Claflin was the final band member cast. He had never played guitar. As part of an audition, he began to sing Elton John’s “Your Song,” before the musical supervisor urged him to stop. When Tony Berg — a veteran producer who has worked with artists including Bob Dylan, Aimee Mann and Bridgers, and who is the show’s music consultant — asked Claflin to sing a Beatles song, the actor couldn’t think of one.

“Out of everyone involved in this project, my knowledge of ’70s music, ’70s LA, ’70s anything — especially in America and especially in the music sphere — was very, very, very lackluster,” Claflin said in an interview.

The producers were determined to make it work. “We were going to lean on movie magic,” Lauren Neustadter said.

After the pandemic upended the 2020 production schedule, the actors threw themselves into music. “I was incredibly into the idea of having three hours of piano lessons every single day,” Waterhouse said. “This is something that nobody gets a chance to do.”

‘They sounded like a real band’

The work of transforming actors pretending to be in a band into a band became the professional preoccupation of music supervisor Frankie Pine. She oversaw a monthslong “band camp” consisting of one-on-one instruction and group rehearsal, in addition to taking and reviewing video footage of practice sessions so they could listen to their pitch and timing and watch their comportment.

“I wanted to really try to create a sense that this is a real band,” Pine said. “When you’re a real band, you hang out together, you eat together, you drink together, you bitch to each other. You go through the normal motions of a group of people that are constantly together. So I was really trying to create this camaraderie that a true rock ’n’ roll band has.”

As the production prepared to start shooting in Los Angeles in September 2021, Lauren Neustadter felt it was important for the band to put on a live concert, performing songs from the show. They rented a Hollywood studio with a stage and, still limited by COVID, invited about 40 people who were working on the series.

In attendance was Tom Wright, a veteran actor (“Tales From the Hood,” “Sunshine State”) who plays Teddy Price, a Berry Gordy-Quincy Jones-esque record producer. He was prepared to be underwhelmed.

As a young actor, Wright lived in New York in the 1970s and had a roommate in the music business. “I got to know and hang out with people like Ornette Coleman and Chet Baker and Jim Hall — you know, some great jazz musicians. And I got to see them perform live, so I kind of have a high bar,” he said.

At the friends-and-family concert, “I was shocked,” Wright said. “They sounded like a real band. It was incredible.”

If this was the band’s smallest-scale concert, the largest was in New Orleans, where the production design team refitted the 26,500-seat Tad Gormley Stadium to appear, on camera at least, as if it were Soldier Field in Chicago, where the story’s biggest concert occurs.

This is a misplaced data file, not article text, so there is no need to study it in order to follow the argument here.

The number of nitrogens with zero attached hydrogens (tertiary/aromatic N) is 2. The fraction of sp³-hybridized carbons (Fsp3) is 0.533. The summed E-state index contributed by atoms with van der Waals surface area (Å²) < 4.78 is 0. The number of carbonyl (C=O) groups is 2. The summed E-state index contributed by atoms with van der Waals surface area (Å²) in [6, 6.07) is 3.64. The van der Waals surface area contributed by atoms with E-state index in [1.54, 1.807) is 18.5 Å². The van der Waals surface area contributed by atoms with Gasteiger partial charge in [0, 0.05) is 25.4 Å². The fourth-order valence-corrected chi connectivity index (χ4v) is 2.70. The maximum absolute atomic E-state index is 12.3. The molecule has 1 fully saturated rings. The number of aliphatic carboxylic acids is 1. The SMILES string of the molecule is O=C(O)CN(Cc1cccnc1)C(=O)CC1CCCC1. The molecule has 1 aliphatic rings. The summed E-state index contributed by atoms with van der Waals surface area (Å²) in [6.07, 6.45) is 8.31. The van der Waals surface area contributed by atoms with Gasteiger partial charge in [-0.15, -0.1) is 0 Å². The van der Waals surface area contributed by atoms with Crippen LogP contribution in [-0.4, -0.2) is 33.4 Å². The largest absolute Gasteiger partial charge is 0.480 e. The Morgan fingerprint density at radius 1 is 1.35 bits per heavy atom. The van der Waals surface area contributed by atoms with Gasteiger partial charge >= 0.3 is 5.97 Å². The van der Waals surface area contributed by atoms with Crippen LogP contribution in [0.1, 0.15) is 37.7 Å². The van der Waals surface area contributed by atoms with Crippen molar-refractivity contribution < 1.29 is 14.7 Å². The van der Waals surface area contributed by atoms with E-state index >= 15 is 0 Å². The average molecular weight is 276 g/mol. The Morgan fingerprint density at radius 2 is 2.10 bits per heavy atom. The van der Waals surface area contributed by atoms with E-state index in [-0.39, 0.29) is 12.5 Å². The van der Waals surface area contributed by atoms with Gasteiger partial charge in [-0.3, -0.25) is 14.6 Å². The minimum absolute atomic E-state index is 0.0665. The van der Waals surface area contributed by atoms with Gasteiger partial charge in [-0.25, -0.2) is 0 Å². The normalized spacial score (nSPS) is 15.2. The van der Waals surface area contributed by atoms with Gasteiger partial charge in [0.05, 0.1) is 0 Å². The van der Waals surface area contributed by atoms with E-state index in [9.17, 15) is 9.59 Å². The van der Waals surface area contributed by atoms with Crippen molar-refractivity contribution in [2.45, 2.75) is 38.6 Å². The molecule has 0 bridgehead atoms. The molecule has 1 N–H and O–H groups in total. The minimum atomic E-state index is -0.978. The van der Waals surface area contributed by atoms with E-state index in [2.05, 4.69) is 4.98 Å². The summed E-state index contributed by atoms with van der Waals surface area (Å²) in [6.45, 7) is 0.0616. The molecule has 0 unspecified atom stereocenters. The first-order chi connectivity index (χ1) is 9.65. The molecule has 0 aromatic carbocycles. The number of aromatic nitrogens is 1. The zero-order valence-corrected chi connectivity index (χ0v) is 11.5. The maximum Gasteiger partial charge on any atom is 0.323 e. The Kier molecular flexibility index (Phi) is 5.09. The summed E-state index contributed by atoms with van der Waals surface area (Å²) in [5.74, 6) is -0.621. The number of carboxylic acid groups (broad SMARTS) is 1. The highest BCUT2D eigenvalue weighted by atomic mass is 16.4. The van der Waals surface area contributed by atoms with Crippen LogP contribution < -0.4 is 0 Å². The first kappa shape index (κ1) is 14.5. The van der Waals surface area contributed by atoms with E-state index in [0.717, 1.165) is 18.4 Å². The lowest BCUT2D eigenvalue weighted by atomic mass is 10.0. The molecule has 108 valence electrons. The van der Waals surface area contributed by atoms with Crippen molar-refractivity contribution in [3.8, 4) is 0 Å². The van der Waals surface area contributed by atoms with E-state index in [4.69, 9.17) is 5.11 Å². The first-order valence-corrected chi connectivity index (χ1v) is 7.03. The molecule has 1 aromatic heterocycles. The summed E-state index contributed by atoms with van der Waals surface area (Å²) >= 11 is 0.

This was the accomplishment of the show’s production designer Jessica Kender, who said that because the look of the 1970s is so recognizable, details mattered. A scene at a gas station, for example, required them to remove ethanol warnings on the pumps that wouldn’t have been there decades ago.

When Nzingha Stewart, who directed four episodes, envisioned a montage in which Billy and Daisy visited dozens of radio stations, the production design crew built one radio broadcasting booth that Kender remade over and over again with decals and details summoning Tulsa, Dallas and Fort Worth. In a concert scene, merch stands are piled with band T-shirts, including one with a sepia photo of Keough that reads, “Daisy Jones and the Six: Amsterdam, the Netherlands 5 Jun 1976.”

Denise Wingate, a costume designer, once traveled with the 1980s band the Bangles. When she read “Daisy Jones,” she said, “I was like, ‘I have to do it.’” During the pandemic delay, she spent hours every day searching eBay and vintage sites. Once lockdowns eased, she said, “I went to flea markets every weekend for a year.”

And she fielded requests. When Keough asked for “Stevie Nicks vibes” for the Soldier Field performance, Wingate found a Halston caftan in gold lamé that she cut up the front to turn it into a cape and paired with a vintage metallic crochet dress. (“Daisy’s wardrobe was a true highlight of my life,” Keough wrote.)

To find inspiration for the “Aurora” album cover, Wingate made a mood board featuring Nicks in a billowing white dress. In the cover that resulted, Billy is in a denim shirt and Daisy wears a dress similar to the one Nicks wore, which Wingate had made. Just as it is described in the book, the rock stars are staring into each other’s eyes, but a space exists between them.

For Reid, who imagined this story and took it from her head to paper starting in 2016, it’s hard to believe it’s all happening. “If your book is like your baby,” she said, “then the adaptation is like my grandchild. I don’t really get to take credit, but boy, am I so proud of them.”

She is thrilled by the show, she said. “When I think of Daisy now, I see Riley’s face. When I think of Billy, I think of Sam.”

This article originally appeared in The New York Times.